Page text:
The very first thing that college sports fans did when the Moto Maker customization tool came out was make a phone in the colors of their alma mater. Now that's a little easier thanks to Motorola's College Collection. To facilitate better collegiate customization, the College Collection includes nine new back colors and three new accent colors (which don't seem to be available on the standard Moto Maker site). If that's not enough for you, the customized phones also include a clear case with your school logo.
The Touchless Control feature on the Moto X and Verizon's 2013 DROIDs (Ultra, Maxx, and Mini) is already one of the coolest Android manufacturer add-ons around. Today it gets just a little cooler: the Touchless Control app was updated to add a "What's up" command. This voice command will make your phone read out the unread notifications in your status bar. This should be great for hands-free updates while driving. Or bathing.
The official Motorola Migrate app received a notable update today, adding a few new features to Moto's smartphone transfer tool that should ease the pain of getting a new handset.
In particular, the new version allows more granular control over which content you want to transfer to the new handset, instead of just sending everything over wholesale, at least for Android-to-Android migration. You can toggle contacts, messages, photos, videos, music, and call logs as part of the new version's migration process.
Motorola's Spotlight Player, available only for the Moto X, serves you interactive films stuck somewhere between being as involving as a game and as passive as a movie. Motorola's first "Spotlight Story" came out late last year with the name Windy Day. The film, created by Ratatouille director Jan Pinkava, tasked players with moving their Moto Xs around to find items and trigger parts of the experience. Now another story is available by the name of Buggy Night (this time directed by animator Mark Oftedal), and it works much the same way.
Update: Motorola Senior Director of Software Management David Schuster has confirmed that wide rollout of the update will begin tomorrow morning.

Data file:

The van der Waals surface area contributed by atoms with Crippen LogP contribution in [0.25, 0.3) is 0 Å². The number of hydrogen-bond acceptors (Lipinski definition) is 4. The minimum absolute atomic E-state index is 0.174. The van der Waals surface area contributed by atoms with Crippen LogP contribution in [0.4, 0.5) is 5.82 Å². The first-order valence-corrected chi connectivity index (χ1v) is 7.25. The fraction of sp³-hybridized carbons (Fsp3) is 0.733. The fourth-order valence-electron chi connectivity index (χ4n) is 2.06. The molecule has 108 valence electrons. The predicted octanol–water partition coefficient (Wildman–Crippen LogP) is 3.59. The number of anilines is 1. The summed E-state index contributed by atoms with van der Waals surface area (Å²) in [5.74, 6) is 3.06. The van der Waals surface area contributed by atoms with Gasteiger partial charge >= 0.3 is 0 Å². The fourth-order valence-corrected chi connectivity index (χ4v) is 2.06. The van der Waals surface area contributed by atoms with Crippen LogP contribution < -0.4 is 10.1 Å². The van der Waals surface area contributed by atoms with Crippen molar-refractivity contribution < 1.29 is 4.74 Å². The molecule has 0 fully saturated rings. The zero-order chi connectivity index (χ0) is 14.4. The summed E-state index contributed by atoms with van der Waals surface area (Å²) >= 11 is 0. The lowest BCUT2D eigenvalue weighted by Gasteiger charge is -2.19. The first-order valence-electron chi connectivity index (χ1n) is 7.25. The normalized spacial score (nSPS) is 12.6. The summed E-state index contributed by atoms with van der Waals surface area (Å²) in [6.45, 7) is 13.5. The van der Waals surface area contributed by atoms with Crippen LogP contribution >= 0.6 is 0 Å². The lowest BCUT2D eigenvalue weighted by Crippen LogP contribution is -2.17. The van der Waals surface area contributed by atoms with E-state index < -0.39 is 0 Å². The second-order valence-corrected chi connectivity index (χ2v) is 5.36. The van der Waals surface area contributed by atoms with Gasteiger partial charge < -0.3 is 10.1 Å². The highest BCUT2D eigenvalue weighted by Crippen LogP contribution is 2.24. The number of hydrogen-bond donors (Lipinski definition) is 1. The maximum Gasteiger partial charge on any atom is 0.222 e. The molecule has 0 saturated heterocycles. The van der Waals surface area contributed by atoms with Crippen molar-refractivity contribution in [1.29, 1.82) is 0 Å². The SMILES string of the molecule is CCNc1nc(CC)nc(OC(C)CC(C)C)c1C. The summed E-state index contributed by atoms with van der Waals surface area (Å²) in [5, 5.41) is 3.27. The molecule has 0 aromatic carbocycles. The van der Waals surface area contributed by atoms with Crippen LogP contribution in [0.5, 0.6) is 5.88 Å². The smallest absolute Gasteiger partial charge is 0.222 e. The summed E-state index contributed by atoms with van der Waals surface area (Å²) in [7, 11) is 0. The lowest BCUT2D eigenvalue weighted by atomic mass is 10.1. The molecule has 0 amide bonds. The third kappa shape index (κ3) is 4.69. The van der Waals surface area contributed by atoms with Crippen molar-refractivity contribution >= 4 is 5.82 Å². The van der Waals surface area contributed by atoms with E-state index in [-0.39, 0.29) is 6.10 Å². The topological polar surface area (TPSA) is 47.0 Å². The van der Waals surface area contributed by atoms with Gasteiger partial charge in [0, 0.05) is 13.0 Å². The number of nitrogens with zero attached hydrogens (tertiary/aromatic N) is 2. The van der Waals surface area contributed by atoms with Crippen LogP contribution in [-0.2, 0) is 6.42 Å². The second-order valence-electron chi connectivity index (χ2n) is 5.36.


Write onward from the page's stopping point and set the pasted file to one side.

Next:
Following a soak test back in late February, the official Android 4.4.2 update for the Sprint Moto X has begun rolling out to the general population. The relatively minor update adds new printing features, better battery life, and fixes Microsoft Exchange synchronization issues found in the previous software version.
One of the biggest advantages of Motorola's latest phones is that they've been rapidly updated to Android 4.4. But at least some owners of the low-cost Moto G are having serious issues after updating to 4.4.2. Many posters on the official Motorola support forums are saying that their phones are intermittently dropping all cell signals, and in some cases even losing connection with the phone's SIM card. These issues were not reported before the Android 4.4 update.
As Android 4.4/KitKat updates begin rolling out to devices on all the major US carriers, one frequently asked question has to do with whether or not these devices will include Android's new "Tap and Pay" feature. This was one of the major additions in KitKat and allows almost any device with an NFC chip to be used for "tap and go" mobile payments, even if said chip doesn't have a built-in secure element.
The Motorola RAZR i launched in late 2012 with
the original version of Jelly Bean installed Ice Cream Sandwich, so it should come as no surprise that owners have been nervously waiting to see if they would get an update to Android 4.4. While the answer has been up in the air until now, Motorola's now saying that the device will eventually get bumped up to KitKat.
Previously the page read: "This device is currently running Android 4.1 (Jelly Bean) Future plan coming soon."
That's all we have for now.
A few days ago, we published a story about Google's possibly upcoming smartwatch. Current rumors suggest that the watch may be ready in time for Google I/O, and that it might be made by LG. We also mentioned that we had heard of a Motorola prototype previously - a prototype that may have been scrapped in favor of a new design from the manufacturer who made the Nexus 4 and 5.